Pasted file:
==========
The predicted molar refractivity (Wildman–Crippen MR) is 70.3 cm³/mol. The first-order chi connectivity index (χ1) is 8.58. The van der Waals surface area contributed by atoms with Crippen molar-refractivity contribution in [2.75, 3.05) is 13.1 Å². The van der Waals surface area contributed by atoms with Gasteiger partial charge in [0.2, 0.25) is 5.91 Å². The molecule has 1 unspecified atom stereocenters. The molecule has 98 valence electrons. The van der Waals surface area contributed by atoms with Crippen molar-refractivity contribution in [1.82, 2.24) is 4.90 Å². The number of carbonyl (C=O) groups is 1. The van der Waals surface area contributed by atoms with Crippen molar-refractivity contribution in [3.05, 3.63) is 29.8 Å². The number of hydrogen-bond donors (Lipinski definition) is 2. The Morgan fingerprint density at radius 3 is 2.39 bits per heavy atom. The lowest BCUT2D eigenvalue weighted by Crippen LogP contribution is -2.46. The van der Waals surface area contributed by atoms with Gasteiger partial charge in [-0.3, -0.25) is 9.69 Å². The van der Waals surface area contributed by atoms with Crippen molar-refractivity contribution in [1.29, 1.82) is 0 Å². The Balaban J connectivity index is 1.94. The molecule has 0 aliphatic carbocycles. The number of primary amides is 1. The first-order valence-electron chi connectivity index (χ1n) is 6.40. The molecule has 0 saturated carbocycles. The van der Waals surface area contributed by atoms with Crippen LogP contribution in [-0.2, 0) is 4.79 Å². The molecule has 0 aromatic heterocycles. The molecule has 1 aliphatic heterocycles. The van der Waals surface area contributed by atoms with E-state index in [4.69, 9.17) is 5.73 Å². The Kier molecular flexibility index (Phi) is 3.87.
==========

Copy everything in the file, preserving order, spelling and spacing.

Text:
The predicted molar refractivity (Wildman–Crippen MR) is 70.3 cm³/mol. The first-order chi connectivity index (χ1) is 8.58. The van der Waals surface area contributed by atoms with Crippen molar-refractivity contribution in [2.75, 3.05) is 13.1 Å². The van der Waals surface area contributed by atoms with Gasteiger partial charge in [0.2, 0.25) is 5.91 Å². The molecule has 1 unspecified atom stereocenters. The molecule has 98 valence electrons. The van der Waals surface area contributed by atoms with Crippen molar-refractivity contribution in [1.82, 2.24) is 4.90 Å². The number of carbonyl (C=O) groups is 1. The van der Waals surface area contributed by atoms with Crippen molar-refractivity contribution in [3.05, 3.63) is 29.8 Å². The number of hydrogen-bond donors (Lipinski definition) is 2. The Morgan fingerprint density at radius 3 is 2.39 bits per heavy atom. The lowest BCUT2D eigenvalue weighted by Crippen LogP contribution is -2.46. The van der Waals surface area contributed by atoms with Gasteiger partial charge in [-0.3, -0.25) is 9.69 Å². The van der Waals surface area contributed by atoms with Crippen molar-refractivity contribution in [1.29, 1.82) is 0 Å². The Balaban J connectivity index is 1.94. The molecule has 0 aliphatic carbocycles. The number of primary amides is 1. The first-order valence-electron chi connectivity index (χ1n) is 6.40. The molecule has 0 saturated carbocycles. The van der Waals surface area contributed by atoms with Crippen LogP contribution in [-0.2, 0) is 4.79 Å². The molecule has 0 aromatic heterocycles. The molecule has 1 aliphatic heterocycles. The van der Waals surface area contributed by atoms with E-state index in [4.69, 9.17) is 5.73 Å². The Kier molecular flexibility index (Phi) is 3.87.